I had given birth twice before with the help of midwives in a hospital setting. This birth was different. On Sakeena’s Birth Day, the two moments that most vividly replays in my mind and heart are:

 

Half an hour before Sakeena was born, during my last hour of intense labor, Katherine was by my side, comforting me with encouraging words, soothing me with her touch to ease and relax me. She was so synced to my needs, I didn’t have to explain much.  On one side was my husband, and on the other, she was there.

 

Once Katherine helped to deliver Sakeena and took care of my medical needs, she so lovingly, compassionately performed the newborn check, changed Sakeena’s first diaper, dressed her, warmed her carseat, and gently placed her in it for her very first departure. It was almost poetic, one of the sweetest experiences ever. During her exam, Sakeena made a surprisingly loud sound that my husband and I both laughed at, because, well, we were her parents.  I can’t forget Katherine’s smile and loving laugh, as if she had been with Sakeena all this time, and grown a love for her just as I did.

 


 

There are kinships other than lineage. Friends, neighbors, and classmates can fall into this category.  Well, I include midwives. Even if I might never see them again.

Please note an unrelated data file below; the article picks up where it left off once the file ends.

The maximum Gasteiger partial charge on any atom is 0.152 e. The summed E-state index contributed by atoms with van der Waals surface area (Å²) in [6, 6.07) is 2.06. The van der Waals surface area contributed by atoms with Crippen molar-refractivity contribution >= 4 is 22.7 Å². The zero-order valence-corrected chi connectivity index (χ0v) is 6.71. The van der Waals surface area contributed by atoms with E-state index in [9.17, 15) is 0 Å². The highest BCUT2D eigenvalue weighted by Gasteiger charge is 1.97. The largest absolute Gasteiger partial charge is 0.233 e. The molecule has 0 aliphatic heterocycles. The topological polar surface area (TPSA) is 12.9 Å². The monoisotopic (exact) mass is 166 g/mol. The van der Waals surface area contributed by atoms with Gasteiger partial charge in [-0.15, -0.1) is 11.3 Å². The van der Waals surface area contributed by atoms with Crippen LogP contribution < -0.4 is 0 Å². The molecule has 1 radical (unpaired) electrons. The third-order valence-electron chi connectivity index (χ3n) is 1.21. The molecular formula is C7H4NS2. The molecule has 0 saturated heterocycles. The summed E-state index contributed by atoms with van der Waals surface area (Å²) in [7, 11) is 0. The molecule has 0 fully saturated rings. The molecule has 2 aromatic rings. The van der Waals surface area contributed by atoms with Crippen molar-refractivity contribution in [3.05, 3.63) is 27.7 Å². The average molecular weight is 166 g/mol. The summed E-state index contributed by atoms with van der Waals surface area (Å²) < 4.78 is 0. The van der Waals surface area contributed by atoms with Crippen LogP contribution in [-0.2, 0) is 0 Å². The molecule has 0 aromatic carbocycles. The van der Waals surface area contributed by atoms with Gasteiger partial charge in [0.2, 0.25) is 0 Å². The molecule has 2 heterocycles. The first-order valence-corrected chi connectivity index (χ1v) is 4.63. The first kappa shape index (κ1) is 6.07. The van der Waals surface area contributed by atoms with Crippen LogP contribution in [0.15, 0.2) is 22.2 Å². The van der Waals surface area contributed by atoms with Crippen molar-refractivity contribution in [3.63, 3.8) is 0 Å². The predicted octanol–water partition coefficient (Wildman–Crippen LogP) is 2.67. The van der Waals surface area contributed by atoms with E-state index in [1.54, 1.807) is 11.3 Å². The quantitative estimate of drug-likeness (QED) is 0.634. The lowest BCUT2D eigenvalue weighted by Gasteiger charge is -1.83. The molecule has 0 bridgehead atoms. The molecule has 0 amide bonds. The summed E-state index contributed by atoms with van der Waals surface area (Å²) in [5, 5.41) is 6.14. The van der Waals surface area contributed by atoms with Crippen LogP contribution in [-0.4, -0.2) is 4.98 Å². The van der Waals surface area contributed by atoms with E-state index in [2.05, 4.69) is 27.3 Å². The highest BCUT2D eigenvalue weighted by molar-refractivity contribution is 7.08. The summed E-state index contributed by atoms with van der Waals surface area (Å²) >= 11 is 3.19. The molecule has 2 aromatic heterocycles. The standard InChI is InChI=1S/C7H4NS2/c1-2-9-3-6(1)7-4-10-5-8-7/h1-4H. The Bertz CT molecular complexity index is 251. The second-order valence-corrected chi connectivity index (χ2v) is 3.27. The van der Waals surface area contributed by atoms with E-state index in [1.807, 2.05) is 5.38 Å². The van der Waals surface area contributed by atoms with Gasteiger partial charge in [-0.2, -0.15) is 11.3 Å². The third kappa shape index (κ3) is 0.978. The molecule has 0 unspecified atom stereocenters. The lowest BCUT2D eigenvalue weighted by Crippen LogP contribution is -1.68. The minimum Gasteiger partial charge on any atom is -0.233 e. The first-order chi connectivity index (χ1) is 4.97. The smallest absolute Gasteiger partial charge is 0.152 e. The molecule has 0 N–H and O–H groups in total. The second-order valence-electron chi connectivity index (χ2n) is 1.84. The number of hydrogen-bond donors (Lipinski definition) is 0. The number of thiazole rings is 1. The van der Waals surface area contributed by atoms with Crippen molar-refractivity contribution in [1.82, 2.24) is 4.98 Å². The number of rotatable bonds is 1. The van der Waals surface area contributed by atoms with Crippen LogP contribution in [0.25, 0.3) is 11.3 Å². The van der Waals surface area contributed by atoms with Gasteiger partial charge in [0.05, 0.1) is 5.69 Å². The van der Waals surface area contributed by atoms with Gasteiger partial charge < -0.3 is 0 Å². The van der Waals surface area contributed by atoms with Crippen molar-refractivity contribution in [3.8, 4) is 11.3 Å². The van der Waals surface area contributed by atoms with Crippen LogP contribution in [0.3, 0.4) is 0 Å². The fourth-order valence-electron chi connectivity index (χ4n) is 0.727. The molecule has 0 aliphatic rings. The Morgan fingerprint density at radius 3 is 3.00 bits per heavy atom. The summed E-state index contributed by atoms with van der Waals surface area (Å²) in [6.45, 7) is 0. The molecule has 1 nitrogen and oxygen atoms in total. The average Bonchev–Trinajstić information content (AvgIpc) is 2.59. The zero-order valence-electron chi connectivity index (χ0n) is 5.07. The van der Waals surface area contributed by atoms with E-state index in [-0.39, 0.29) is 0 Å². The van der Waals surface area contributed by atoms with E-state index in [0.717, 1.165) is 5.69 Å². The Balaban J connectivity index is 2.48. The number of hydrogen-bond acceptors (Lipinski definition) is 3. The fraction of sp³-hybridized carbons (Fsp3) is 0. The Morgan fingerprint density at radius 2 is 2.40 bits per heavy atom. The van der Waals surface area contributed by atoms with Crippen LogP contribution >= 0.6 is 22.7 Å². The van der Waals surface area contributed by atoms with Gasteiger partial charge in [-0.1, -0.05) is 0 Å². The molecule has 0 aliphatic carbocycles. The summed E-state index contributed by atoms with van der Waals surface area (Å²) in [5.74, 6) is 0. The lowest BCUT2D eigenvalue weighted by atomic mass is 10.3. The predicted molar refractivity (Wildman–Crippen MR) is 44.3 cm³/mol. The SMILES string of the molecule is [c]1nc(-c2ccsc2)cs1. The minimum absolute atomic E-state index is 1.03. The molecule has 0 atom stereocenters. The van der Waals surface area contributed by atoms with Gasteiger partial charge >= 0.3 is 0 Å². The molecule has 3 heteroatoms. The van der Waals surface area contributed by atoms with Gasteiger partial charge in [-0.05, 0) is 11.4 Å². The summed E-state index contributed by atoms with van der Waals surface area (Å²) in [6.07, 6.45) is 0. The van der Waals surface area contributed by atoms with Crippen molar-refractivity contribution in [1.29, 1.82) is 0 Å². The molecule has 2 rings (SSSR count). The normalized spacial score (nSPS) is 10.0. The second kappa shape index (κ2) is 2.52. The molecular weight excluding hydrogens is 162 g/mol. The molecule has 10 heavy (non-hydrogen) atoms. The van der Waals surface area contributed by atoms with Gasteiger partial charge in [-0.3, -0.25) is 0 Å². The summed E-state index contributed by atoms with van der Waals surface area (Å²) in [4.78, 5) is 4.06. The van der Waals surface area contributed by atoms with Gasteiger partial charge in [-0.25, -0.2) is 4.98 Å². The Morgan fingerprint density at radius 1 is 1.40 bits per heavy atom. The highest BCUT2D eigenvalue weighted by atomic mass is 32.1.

At my last post-partum appointment, I was genuinely sad. As we embraced, I walked away with a sinking feeling in my heart, because I knew this was where the road forked, and we would be going our separate ways. I’ve never felt that way about any other medical practitioner before.

 

In my prenatal care, labor, delivery, as well as post-partum care, Katherine connected with me by listening; in fact, most of the appointment consisted of her listening to what was going on in my life, showing that she genuinely cares. She addressed my concerns and anxieties, reassured me of my fortitude, and proved herself to be medically knowledgeable. If something was outside her scope, she didn’t hesitate to consult. Above all, her compassion with me during one of my most vulnerable moments stands out; it is this compassion that drives her to achieve excellence in the care that she provides.

Nazihah نزيهة

I was terrified about being pregnant and becoming a mother. I was never really excited until about the end of my pregnancy. I was afraid I wouldn’t love Willem or being a mom. I thought I was going to be bad at it. I was never the type of woman that was daydreaming about becoming a mother. Now, I wouldn’t have it any other way.

 

As far as midwifery was concerned…I had my reservations only because I was uneducated. When I did my research and then had my first visit, I thought as I was leaving the office “what a difference! I feel like I just made a friend, and I don’t have any questions.” This was a huge relief, as I had transferred care from an OBGYN.

 

Katherine was patient, kind, loving, funny (which was very important to me), and helpful in so many ways. She listened, she let me cry, she hugged me, physically did whatever she could to help relieve pain, never left my side, and most importantly she chose to be there for us even when she wasn’t on shift. That will forever stick with me.

 

You won’t regret hiring Katherine.

Keli

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